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Pyrotechnics

[pahy-ruh-tek-niks]
The term "pyrotechnics" can also be used for fireworks events.

Pyrotechnics is the science of materials capable of undergoing self-contained and self-sustained exothermic chemical reactions for the production of heat, light, gas, smoke and/or sound. Pyrotechnics include not only the manufacture of fireworks, but items such as safety matches, oxygen candles, explosive bolts and fasteners, and components of the automobile safety airbag.

Pyrotechnic devices combine high reliability with very compact and efficient energy storage, in the form chemical energy which is converted to expanding hot gases either through deflagration or detonation. The controlled action of a pyrotechnic device (initiated by any of several means, including an electrical signal, optical signal or mechanical impetus) makes possible a wide range of automated and/or remote mechanical actions; for example, deployment of safety equipment and services, precisely timed release sequences, etc. The majority of the technical pyrotechnic devices use propellants in their function, a minority use materials that are classified as primary or secondary explosives to obtain very fast and powerful mechanical (mostly cutting) actions; for example cable cutters or exploding bolts.

Individuals responsible for the safe storage, handling, and functioning of pyrotechnic devices are referred to as pyrotechnicians.

Pyrotechnic Effects

Explosions, flashes, smoke, flames, fireworks or other propellant driven effects used in the entertainment industry are referred to as pyrotechnic special effects, theatrical effects, or proximate pyrotechnics. Proximate refers to the pyrotechnic device's location relative to an audience. Special training and licencing must be obtained from local authorities to legally prepare and use proximate pyrotechnics.

Many musical groups use pyrotechnics to enhance the quality of their live shows. Some of the earliest bands to use pyrotechnics were Queen, Pink Floyd, and KISS. The band Rammstein uses a large variety of pyrotechnics, from flaming costumes to face-mounted flamethrowers. Also Nightwish and Lordi are known for their vivid pyrotechnics. Many professional wrestlers have also used pyrotechnics as part of their entrances to the ring. One example would be Bill Goldberg, who used pyrotechnics during his in ring entrance in both World Championship Wrestling (WCW) and World Wrestling Entertainment (WWE).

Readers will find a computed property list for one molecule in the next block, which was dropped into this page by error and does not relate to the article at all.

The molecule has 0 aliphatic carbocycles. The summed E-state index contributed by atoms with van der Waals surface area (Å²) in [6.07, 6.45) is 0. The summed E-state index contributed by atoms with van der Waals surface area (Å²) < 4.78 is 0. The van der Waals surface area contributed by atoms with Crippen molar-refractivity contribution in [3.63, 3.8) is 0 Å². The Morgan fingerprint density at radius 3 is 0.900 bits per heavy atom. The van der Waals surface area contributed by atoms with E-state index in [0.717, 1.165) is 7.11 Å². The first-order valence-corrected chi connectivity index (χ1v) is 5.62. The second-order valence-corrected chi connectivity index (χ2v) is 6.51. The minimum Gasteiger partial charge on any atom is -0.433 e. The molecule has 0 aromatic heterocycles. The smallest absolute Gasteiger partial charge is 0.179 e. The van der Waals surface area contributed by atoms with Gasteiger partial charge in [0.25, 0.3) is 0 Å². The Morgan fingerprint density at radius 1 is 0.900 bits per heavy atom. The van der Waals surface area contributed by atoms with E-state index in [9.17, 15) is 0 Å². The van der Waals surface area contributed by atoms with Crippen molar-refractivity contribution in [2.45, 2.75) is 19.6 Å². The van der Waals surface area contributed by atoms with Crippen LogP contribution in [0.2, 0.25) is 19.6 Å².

Modern pyrotechnics are, in general, divided into categories based upon the type of effect produced or manufacturing method. The most common categories are:

  • Airburst - Hanging charges designed to burst into spheres of sparks.
  • Binary kits - Powders divided into oxidizer and fuel intended to be mixed before use.
  • Comets (meteor) - Rising shots resembling shooting stars.
  • Preloaded Comet
  • Preloaded Mine - Tubes containing a lift charge intended to project stars, sparks, confetti or streamers.
  • Preloaded Smoke Pot - Cartridges designed to release a mushroom cloud of smoke.
  • Preloaded Report (concussion tube) - Tubes designed to create a loud report.
  • Falls - Devices intended to drop like falling stars.
  • Fireballs / Mortar Hits - Containers creating mushroom clouds of flame.
  • Flame Projector - Columns shooting pillars of flame.
  • Flare (Torch) - Short, high intensity flames or various colours.
  • Flash Cotton (Sparkle String) - Cotton string impregnated with nitrocellulose.
  • Flashpaper - Sheets of nitrocellulose resembling tissue paper.
  • Flash Pot - A container for creating a bright flash and smoke.
  • Flash Tray (split mine) - A long tube creating a wide, bright flash.
  • Gerb (including fountain, whistle, and waterfall) - A fountain of sparks.
  • Lance - A small brightly coloured fountain that produces few sparks.
  • Line Rockets - Whistling gerbs travelling across wires.
  • Multi-Tube Article (multi-shot plate, multiple shot repeater boards and bombardo boards; designed to function in sequence) - Multiple effects chained together.
  • Pre-Mixed Powder - Powders intended to create various effects. (Concussions, flashes, etc.)
  • Squib - A small, pre-matched device typically used to replicate bullet hits.
  • Strobe - A device intended to create bright repetitive flashes.
  • Wheel (Saxon) - Tubes that create a spinning wheel of sparks.